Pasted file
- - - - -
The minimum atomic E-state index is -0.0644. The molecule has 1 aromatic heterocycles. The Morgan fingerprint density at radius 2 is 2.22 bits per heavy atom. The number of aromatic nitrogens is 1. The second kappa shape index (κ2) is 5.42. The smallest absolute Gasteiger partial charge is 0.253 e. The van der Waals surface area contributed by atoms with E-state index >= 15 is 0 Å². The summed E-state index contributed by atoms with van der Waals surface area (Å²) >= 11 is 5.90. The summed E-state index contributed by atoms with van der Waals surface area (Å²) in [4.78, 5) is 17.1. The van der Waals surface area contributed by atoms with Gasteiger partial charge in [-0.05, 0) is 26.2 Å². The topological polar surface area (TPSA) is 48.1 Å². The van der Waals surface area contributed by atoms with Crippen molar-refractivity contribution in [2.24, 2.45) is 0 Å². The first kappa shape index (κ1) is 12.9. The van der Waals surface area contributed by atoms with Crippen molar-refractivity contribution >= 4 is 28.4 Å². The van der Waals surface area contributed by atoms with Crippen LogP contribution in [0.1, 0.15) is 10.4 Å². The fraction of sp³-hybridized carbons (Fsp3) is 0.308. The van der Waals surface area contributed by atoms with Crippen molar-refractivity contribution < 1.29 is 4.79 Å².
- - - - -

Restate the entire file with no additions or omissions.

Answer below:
The minimum atomic E-state index is -0.0644. The molecule has 1 aromatic heterocycles. The Morgan fingerprint density at radius 2 is 2.22 bits per heavy atom. The number of aromatic nitrogens is 1. The second kappa shape index (κ2) is 5.42. The smallest absolute Gasteiger partial charge is 0.253 e. The van der Waals surface area contributed by atoms with E-state index >= 15 is 0 Å². The summed E-state index contributed by atoms with van der Waals surface area (Å²) >= 11 is 5.90. The summed E-state index contributed by atoms with van der Waals surface area (Å²) in [4.78, 5) is 17.1. The van der Waals surface area contributed by atoms with Gasteiger partial charge in [-0.05, 0) is 26.2 Å². The topological polar surface area (TPSA) is 48.1 Å². The van der Waals surface area contributed by atoms with Crippen molar-refractivity contribution in [2.24, 2.45) is 0 Å². The first kappa shape index (κ1) is 12.9. The van der Waals surface area contributed by atoms with Crippen molar-refractivity contribution >= 4 is 28.4 Å². The van der Waals surface area contributed by atoms with Crippen LogP contribution in [0.1, 0.15) is 10.4 Å². The fraction of sp³-hybridized carbons (Fsp3) is 0.308. The van der Waals surface area contributed by atoms with Crippen molar-refractivity contribution < 1.29 is 4.79 Å².